Can the Government Cut Average Car Insurance Costs?


A bipartisan group of Congress members has presented a plan to reduce auto-insurance rates in America by $45 billion per year. This is an average of $243 per driver. Sponsors of the Auto Choice Reform Act say the proposal achieves this goal by giving drivers across the country the choice of traditional auto insurance or a “no fault” policy.

Senator Joseph Lieberman (Democrat from Connecticut) said that “This is a really smart idea” during a Senate hearing last week. The potential savings here are enormous.” Traditional insurance allows drivers to sue each others and their insurance companies to determine fault or assess damages for “pain & suffering.” The bill’s sponsors argue that this tort-based system is too costly for consumers, clogs the courts and funnels large sums of money away victims and into the pockets and pockets of trial lawyers.

No-fault insurance isn’t a new concept. Critics say that motorists in states where it has been implemented have seen their premiums rise more quickly than under the tort-based system. Harvey Rosenfield, the architect of California’s Proposition 103 (an 1988 ballot initiative that lowered auto-insurance rates and imposed strict regulations on the activities of insurance companies in the state), says that “after nearly 25 years of experimentation using no-fault …, there is only one conclusion.”

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Drivers have two options: they can remain in the state’s existing program but retain their right to sue for suffering and pain. They can also choose to opt for a “personal protection system,” which allows them to trade their right to sue in exchange for prompt reimbursement of economic loss as specified in their insurance policy. This is often referred to as “no-fault”.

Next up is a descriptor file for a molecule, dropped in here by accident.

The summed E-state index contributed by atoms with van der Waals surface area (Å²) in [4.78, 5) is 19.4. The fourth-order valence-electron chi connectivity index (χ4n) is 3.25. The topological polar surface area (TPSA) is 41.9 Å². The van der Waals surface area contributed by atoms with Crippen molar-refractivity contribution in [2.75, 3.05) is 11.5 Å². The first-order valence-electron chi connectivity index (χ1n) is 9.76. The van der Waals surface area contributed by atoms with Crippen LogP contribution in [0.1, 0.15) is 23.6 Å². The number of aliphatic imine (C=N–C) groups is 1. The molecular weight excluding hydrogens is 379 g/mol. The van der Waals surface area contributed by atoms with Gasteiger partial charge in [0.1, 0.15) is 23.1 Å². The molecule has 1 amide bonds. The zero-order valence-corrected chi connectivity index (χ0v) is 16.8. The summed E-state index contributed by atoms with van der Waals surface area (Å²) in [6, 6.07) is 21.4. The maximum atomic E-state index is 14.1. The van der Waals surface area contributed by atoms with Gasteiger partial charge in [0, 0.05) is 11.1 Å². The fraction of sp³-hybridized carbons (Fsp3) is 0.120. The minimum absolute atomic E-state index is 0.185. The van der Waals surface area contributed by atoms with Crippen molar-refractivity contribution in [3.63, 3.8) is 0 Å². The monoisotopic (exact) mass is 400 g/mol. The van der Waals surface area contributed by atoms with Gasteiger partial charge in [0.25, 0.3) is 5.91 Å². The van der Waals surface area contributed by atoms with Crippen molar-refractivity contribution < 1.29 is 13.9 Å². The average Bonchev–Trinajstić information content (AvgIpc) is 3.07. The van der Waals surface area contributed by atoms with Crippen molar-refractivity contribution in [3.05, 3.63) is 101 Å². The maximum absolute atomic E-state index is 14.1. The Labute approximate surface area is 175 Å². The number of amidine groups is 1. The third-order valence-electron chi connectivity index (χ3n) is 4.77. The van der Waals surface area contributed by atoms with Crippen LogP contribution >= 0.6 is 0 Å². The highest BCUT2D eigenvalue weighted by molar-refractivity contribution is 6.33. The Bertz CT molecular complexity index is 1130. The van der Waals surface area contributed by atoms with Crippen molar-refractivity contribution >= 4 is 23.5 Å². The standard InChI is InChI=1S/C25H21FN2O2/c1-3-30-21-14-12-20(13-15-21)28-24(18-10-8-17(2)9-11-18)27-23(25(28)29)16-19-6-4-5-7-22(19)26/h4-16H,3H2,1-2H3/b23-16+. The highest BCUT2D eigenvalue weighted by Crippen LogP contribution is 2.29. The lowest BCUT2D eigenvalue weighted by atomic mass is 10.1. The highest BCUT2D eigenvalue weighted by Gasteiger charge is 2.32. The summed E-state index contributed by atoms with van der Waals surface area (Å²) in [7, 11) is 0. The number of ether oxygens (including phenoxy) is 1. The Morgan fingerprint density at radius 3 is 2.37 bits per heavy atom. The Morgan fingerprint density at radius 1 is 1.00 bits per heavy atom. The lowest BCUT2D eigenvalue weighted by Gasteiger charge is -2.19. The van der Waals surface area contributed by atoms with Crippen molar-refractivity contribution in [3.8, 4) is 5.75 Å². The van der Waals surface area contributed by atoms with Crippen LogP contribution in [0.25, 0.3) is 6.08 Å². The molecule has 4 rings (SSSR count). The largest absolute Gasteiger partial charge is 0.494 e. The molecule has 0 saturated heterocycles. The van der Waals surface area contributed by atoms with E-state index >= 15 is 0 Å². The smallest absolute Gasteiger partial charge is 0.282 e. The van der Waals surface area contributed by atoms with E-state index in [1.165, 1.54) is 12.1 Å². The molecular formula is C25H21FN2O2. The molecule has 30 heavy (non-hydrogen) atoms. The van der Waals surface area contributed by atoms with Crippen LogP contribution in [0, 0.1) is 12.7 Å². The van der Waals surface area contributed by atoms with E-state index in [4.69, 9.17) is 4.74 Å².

The bill could be adopted by a state as its insurance law, or it could be exempted from the provisions. If the state officials find that the no-fault program does not reduce rates by at least 30% for individuals with the personal protection system, they could exempt the states. This partial preemption of state law alarms some opponents, as well as advocates for states-rights. Although no state would be forced to adopt the measure by the federal government, opponents fear that the bill could be the start of federal interference in areas traditionally reserved for states.

Supporters believe that no-fault is the best option to manage ever-rising auto insurance costs. Dick Armey, the House majority leader from Texas, who is also a bill cosponsor in this lower chamber, said that the main culprits for high auto insurance costs are excessive pain-and suffering lawsuits, which can be costly, and rampant fraud and abuse. These forces combined drove rates up by 44 percent between 1987 and 1994 – approximately 1-1/2 times the rate inflation.

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Both sides point to studies that support their positions. The Rand Institute for Civil Justice in California, which is based in California, cites a 1995 Rand Institute report that shows that people with less than $5,000 of economic losses are often awarded two to three times what they would have received under conventional insurance. However, people with more severe economic losses than $100,000 are often only eligible for 9 percent.

A joint study by Ralph Nader’s Proposition 103 Enforcement Project, Mr. Rosenfield, and Public Citizen, a national consumer organization, found that states with no fault have the highest car insurance costs and that their premiums are increasing 25 percent faster than other states.

Andrew Tobias (author and financial adviser) supports the bill. He says that no-fault hasn’t been properly tested. He says that Michigan is the only state with a no-fault system. This prevents drivers from suing each other for their pain and suffering. Only Michigan provides unlimited medical benefits and “significant wage-loss protection.” He says, “If this proposal is a terrible choice that doesn’t save money, people will not choose it.”

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